Home Articles Reader Opinion Editorial Book Reviews Discussion Writers Guide About TCRecord
transparent 13

Unequal Colleges in the Age of Disparity

reviewed by Dena Kniess - May 10, 2018

coverTitle: Unequal Colleges in the Age of Disparity
Author(s): Charles T. Clotfelter
Publisher: Belknap Press, Cambridge
ISBN: 0674975715, Pages: 448, Year: 2017
Search for book at Amazon.com

Over the past four decades, college leaders have claimed their institutions are a source of upward mobility. Clotfelter’s Unequal Colleges in the Age of Disparity indicates that colleges are more unequal today than they were in the 1970s. Using the Freshmen Survey data from 1970 to the present, Clotfelter presents an analysis of the growing disparity between the most and least selective colleges in the United States. Throughout the book, readers will find a descriptive analysis of the changes in the economic landscape affecting higher education.

The book is divided into four sections: “Context,” “Supply,” “Demand,” and “Consequences.” In the 1970s, the economic conditions in the United States were changing. High paying jobs in manufacturing that employed individuals straight out of high school were being replaced with jobs in a growing knowledge economy, giving rise to what was termed the “college earnings advantage” (p. 78). The timing was fortuitous for U.S. colleges, which had been struggling financially and where student protests of the Vietnam War had left college leaders wondering how to keep their campuses peaceful and safe. Several factors contributed to the trend of increased college access at this time, including government support through the Pell Grant and other state-financed merit scholarships such as Georgia’s HOPE scholarship. As access to college increased, so did the prestige of selective colleges, a trend heralded by the publication of the U.S. News & World Report Best Colleges, which ranked colleges according to factors such as student SAT scores, faculty-to-student ratios, and faculty salaries. Students from higher socioeconomic backgrounds began to flock to these elite institutions, which had more resources in terms of facilities, faculty, and money to spend on students.

Throughout the book, the main theme revolves around the Matthew effect; the ability of rich colleges to get richer based on the wealth of their students and donations from noted alumni. As I read the text, I questioned how we might change this system. How do we disrupt the systemic advantages afforded to elite colleges? What new metrics need to emerge in order to measure colleges by their outcomes, not just their inputs (i.e., information on incoming students)? In Chapter Four, Clotfelter discusses Washington Monthly’s 2005 ranking of colleges according to outcomes, which included metrics such as the number of students who went on to earn PhDs or enter the Peace Corps or ROTC. A different set of colleges emerged at the top; namely, more public institutions as opposed to the elite private colleges.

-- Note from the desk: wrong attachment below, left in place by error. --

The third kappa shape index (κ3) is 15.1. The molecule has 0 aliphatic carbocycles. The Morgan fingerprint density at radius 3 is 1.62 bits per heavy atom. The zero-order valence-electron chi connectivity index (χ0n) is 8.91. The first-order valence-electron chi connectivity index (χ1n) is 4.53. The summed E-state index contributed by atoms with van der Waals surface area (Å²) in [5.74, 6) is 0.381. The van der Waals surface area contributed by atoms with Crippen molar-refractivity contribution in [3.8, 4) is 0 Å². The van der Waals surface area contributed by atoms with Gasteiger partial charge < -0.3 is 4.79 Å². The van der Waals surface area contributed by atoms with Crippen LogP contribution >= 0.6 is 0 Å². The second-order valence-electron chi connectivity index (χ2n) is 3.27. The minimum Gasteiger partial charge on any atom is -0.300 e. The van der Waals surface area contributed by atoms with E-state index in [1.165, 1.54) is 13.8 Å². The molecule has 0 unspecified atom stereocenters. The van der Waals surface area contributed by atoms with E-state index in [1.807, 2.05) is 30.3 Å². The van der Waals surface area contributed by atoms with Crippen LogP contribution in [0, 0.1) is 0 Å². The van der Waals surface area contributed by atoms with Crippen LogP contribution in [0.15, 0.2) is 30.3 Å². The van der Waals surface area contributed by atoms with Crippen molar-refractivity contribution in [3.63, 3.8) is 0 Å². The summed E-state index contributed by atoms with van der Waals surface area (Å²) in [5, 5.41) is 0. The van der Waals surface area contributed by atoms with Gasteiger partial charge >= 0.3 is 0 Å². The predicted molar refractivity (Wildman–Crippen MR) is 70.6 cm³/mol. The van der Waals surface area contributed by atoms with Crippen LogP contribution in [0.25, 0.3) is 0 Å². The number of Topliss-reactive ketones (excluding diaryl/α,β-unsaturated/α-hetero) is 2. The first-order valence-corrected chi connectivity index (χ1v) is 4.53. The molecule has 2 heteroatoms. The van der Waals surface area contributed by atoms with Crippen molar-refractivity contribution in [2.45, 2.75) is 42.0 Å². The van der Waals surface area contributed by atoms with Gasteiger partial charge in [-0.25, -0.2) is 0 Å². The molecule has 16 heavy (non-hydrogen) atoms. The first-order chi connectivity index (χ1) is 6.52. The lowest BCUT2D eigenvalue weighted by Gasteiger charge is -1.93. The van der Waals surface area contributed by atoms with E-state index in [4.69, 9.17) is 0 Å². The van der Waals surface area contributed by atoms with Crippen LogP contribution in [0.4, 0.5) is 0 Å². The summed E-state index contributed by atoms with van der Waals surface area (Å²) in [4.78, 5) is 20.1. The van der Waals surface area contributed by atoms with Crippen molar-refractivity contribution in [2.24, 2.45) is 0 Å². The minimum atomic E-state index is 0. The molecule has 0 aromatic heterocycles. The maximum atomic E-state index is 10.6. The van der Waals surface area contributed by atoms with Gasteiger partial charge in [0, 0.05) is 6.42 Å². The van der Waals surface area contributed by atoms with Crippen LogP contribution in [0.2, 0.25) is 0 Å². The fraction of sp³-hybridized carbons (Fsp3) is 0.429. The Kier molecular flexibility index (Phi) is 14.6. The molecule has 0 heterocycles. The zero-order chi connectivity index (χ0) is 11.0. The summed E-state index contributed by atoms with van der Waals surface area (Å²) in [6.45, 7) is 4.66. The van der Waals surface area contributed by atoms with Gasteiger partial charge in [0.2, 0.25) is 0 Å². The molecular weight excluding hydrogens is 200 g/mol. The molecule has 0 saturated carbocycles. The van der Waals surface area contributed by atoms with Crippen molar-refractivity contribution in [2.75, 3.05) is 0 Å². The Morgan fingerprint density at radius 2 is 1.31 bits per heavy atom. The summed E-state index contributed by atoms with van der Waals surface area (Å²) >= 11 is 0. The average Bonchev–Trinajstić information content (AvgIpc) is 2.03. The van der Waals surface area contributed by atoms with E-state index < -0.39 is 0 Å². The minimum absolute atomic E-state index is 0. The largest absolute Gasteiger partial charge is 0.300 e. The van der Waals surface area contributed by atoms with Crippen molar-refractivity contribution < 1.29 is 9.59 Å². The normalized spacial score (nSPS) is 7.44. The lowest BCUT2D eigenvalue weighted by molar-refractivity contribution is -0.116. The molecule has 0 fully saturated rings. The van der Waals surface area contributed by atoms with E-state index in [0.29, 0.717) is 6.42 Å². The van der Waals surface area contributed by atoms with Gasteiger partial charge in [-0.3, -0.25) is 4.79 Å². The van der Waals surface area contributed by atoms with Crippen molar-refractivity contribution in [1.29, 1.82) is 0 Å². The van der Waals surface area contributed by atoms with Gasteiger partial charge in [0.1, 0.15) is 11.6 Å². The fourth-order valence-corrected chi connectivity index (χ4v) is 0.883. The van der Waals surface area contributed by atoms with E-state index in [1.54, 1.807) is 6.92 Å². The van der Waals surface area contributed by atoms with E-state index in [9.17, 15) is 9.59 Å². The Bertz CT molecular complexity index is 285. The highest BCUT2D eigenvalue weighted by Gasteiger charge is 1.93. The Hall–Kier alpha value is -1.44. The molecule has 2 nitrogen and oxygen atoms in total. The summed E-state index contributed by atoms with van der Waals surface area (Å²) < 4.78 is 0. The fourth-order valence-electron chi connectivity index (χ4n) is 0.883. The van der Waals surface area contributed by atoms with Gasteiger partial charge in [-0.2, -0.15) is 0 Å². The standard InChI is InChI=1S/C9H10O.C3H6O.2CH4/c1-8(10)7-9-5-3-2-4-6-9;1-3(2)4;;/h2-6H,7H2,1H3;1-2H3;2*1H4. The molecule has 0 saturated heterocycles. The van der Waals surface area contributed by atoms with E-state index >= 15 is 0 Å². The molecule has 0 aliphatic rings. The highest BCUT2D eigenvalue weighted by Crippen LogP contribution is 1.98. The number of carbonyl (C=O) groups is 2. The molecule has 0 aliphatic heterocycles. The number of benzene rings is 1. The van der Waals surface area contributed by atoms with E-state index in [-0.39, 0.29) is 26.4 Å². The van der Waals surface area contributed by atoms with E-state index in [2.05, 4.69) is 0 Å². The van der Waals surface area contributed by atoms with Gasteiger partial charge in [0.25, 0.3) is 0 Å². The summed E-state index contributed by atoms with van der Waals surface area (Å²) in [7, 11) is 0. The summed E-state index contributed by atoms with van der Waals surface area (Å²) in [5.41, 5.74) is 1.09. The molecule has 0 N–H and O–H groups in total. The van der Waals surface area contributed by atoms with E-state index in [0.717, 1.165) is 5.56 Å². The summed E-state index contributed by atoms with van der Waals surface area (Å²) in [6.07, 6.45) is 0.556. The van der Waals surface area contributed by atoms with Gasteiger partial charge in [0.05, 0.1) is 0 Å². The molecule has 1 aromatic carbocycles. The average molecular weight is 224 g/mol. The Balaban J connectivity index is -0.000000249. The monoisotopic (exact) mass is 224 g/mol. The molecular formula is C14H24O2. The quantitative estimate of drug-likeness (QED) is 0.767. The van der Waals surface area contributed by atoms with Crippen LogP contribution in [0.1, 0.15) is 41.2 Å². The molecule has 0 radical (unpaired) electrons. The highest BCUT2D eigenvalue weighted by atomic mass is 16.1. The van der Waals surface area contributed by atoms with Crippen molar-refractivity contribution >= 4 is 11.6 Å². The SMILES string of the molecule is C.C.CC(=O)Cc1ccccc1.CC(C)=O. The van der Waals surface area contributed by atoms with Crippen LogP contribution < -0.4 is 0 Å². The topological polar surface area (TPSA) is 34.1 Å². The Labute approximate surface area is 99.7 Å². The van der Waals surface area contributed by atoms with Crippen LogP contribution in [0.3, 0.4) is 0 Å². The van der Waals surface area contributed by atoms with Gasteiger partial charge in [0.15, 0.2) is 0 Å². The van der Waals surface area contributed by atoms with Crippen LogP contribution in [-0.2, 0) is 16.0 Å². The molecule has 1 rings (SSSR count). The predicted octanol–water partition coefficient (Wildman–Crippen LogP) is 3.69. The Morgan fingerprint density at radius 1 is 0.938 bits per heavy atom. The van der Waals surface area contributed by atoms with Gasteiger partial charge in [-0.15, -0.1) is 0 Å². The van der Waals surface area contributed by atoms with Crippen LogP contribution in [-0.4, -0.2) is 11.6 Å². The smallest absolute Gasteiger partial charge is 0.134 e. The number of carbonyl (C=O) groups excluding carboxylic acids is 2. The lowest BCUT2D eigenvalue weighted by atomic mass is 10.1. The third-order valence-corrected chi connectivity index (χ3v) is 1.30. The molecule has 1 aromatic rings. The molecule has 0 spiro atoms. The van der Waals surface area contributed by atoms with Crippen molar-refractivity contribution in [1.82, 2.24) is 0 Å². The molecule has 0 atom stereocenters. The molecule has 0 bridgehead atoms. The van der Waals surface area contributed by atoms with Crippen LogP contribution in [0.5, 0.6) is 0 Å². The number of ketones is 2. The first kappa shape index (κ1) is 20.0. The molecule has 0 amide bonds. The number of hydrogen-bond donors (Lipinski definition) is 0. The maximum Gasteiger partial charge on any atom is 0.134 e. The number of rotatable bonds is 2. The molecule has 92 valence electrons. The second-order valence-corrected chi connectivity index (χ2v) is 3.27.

At the end of the text, Clotfelter admits his own personal interest in the topic as an individual who has witnessed these changes from the perspective of a student, professor, administrator, and parent. On a somewhat pessimistic note, he argues that colleges have maintained the status quo ever since they were founded, serving the wealthy elite and furthering economic inequality.

Clotfelter’s Unequal Colleges in the Age of Disparity is well-written and contains several data points that illustrate the growing socioeconomic inequality in the U.S. and higher education’s role in perpetuating it. Policy makers and higher education leaders should use this book to spur discussion and subsequent action to address these growing inequities.

Cite This Article as: Teachers College Record, Date Published: May 10, 2018
https://www.tcrecord.org ID Number: 22365, Date Accessed: 1/24/2022 9:19:32 PM

Purchase Reprint Rights for this article or review
Article Tools
Related Articles

Related Discussion
Post a Comment | Read All

About the Author
  • Dena Kniess
    University of West Georgia
    E-mail Author
    DENA R. KNIESS is an assistant professor in the College Student Affairs program at the University of West Georgia. She has recently published the article "Mentoring Fatherless, Inner-City Adolescent Boys Through an Outcome-Based Leadership Education Program" with Dr. Eric Buschlen and Dr. Tzu-Fen Chang in The Journal of Leadership Education as well as three articles in the New Directions for Institutional Research publication Current Issues and Opportunities in Student Affairs Assessment. Dena is currently involved in a research project on the administrator-to-faculty transition with Dr. Mimi Benjamin and Dr. Michelle Boettcher.
Member Center
In Print
This Month's Issue